|Sleeping a night out off in your car can cause you a lot of trouble|
Our client, Alun, was accused of being drunk in charge ofa motor vehicle after he was found sleeping in his car at 8am. Alun had no qualms about admitting he had been drinking and was likely to be over the drink driving limit. He was arrested and at the police station provided a specimen that showed he had 45μg of alcohol in 100ml of breath – he was thus 10μg over the drink driving limit.
Alun explained to police that he had been out at various clubs and had taken a taxi home. He said that he had attempted to show the police officer the taxi receipt but the officer refused to look at it. Alun was locked out of his home as he had lost his front door key while out and so decided to sleep in his car – when searched no house key was found but Alun was directly outside his own front door.
Despite him being a few feet away from his home, the police decided to charge Alun with being drunk in charge. So, he called the London Drink Driving Solicitor for help. He told us that he attempted to call his brother in the night to get his spare key but his brother did not answer – telephone records to prove this were produced. Alun told us that his brother would have brought the keys to him, which is exactly what happened when the police released him. We advised him that he had a full defence to the allegation as there was no likelihood of his driving – this is known as the “statutory defence”.
We prepared Alun’s case by obtaining expert evidence to show when Alun would have fallen below the drink driving limit and witness statements from his partner, who had been away on holiday, to show when she would have arrived home. We also took a statement from Alun’s brother confirming that he had received two missed calls and some WhatsApp messages from his brother while he had slept. Alun’s brother said that had he answered the calls he would have taken the keys to Alun and that is what he did do when Alun called him after being released by the police.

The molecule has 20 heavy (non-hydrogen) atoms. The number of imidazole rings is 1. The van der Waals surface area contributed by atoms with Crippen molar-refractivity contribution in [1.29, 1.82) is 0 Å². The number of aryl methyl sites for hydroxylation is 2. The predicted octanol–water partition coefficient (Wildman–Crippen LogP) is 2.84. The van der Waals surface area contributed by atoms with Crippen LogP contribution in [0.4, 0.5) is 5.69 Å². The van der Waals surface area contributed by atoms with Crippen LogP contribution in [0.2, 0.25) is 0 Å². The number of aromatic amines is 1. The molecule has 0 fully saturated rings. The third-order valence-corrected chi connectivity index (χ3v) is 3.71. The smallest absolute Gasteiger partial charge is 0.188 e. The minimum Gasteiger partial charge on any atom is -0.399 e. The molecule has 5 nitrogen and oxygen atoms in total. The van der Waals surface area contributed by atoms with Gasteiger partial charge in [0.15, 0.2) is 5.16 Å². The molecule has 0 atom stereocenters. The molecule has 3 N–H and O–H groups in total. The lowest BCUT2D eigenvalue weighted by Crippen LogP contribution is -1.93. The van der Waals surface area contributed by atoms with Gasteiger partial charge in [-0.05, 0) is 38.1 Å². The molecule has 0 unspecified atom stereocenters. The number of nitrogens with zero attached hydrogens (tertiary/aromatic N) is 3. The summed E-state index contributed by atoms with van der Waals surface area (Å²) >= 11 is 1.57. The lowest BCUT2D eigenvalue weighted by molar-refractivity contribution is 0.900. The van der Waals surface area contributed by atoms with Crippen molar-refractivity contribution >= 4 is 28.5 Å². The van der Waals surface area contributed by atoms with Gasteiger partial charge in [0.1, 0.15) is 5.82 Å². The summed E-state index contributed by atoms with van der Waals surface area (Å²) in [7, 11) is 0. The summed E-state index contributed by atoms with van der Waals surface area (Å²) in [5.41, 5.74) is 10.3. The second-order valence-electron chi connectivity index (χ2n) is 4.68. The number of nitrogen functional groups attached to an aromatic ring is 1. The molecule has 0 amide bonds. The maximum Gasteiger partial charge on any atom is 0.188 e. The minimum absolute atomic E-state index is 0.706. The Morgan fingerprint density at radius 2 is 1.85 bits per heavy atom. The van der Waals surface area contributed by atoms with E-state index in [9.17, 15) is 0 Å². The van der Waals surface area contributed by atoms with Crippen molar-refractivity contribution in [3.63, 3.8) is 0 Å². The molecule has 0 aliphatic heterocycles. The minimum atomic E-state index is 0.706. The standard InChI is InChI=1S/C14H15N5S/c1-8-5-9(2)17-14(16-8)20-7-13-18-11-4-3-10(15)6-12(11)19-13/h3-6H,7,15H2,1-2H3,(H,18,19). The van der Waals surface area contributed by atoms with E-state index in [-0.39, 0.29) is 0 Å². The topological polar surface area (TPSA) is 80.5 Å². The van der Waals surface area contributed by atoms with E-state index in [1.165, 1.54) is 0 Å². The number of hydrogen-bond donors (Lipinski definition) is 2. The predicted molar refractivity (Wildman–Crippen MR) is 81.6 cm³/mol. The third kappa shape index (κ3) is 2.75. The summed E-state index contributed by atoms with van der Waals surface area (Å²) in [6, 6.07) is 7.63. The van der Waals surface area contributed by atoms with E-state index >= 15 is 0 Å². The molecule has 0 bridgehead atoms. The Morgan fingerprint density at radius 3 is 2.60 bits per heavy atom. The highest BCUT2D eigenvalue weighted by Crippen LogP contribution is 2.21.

We also obtained copies of the police interview with Alun and prepared a transcript to show that the comments Alun made in interview did not reflect the summary prepared by the police.
Once everything was prepared, we wrote to the prosecution serving our evidence upon them and asking that they discontinue the case against Alun. They reviewed the material and discontinued the prosecution the week before Alun’s trial was due to take place.
Alun was very pleased and said that the result as not a surprised as, “… I was very confident that we were well prepared”.
If you require expert legal advice for being drunk in charge ofany other offence involving alcohol and motor vehicles, then do not hesitate to call London Drink Driving Solicitor on 020 8242 4440.